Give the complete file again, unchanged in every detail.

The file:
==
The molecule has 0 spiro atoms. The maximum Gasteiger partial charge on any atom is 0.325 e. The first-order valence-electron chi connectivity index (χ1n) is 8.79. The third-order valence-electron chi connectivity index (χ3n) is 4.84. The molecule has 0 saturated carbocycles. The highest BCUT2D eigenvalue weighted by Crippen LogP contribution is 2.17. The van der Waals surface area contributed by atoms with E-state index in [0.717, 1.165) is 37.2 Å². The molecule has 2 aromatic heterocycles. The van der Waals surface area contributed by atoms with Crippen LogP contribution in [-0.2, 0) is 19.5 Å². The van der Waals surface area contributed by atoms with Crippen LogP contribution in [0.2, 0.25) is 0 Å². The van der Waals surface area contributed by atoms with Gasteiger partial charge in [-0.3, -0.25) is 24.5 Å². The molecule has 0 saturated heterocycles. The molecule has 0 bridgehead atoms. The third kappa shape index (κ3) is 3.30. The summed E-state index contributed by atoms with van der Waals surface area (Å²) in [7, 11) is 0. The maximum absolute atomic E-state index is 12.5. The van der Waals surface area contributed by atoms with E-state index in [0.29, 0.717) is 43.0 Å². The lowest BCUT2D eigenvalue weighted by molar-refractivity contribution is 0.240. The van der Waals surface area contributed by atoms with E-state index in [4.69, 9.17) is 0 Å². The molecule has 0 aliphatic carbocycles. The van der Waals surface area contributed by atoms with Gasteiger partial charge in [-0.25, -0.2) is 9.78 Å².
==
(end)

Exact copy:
The molecule has 0 spiro atoms. The maximum Gasteiger partial charge on any atom is 0.325 e. The first-order valence-electron chi connectivity index (χ1n) is 8.79. The third-order valence-electron chi connectivity index (χ3n) is 4.84. The molecule has 0 saturated carbocycles. The highest BCUT2D eigenvalue weighted by Crippen LogP contribution is 2.17. The van der Waals surface area contributed by atoms with E-state index in [0.717, 1.165) is 37.2 Å². The molecule has 2 aromatic heterocycles. The van der Waals surface area contributed by atoms with Crippen LogP contribution in [-0.2, 0) is 19.5 Å². The van der Waals surface area contributed by atoms with Crippen LogP contribution in [0.2, 0.25) is 0 Å². The van der Waals surface area contributed by atoms with Gasteiger partial charge in [-0.3, -0.25) is 24.5 Å². The molecule has 0 saturated heterocycles. The molecule has 0 bridgehead atoms. The third kappa shape index (κ3) is 3.30. The summed E-state index contributed by atoms with van der Waals surface area (Å²) in [7, 11) is 0. The maximum absolute atomic E-state index is 12.5. The van der Waals surface area contributed by atoms with E-state index in [0.29, 0.717) is 43.0 Å². The lowest BCUT2D eigenvalue weighted by molar-refractivity contribution is 0.240. The van der Waals surface area contributed by atoms with E-state index in [4.69, 9.17) is 0 Å². The molecule has 0 aliphatic carbocycles. The van der Waals surface area contributed by atoms with Gasteiger partial charge in [-0.25, -0.2) is 9.78 Å².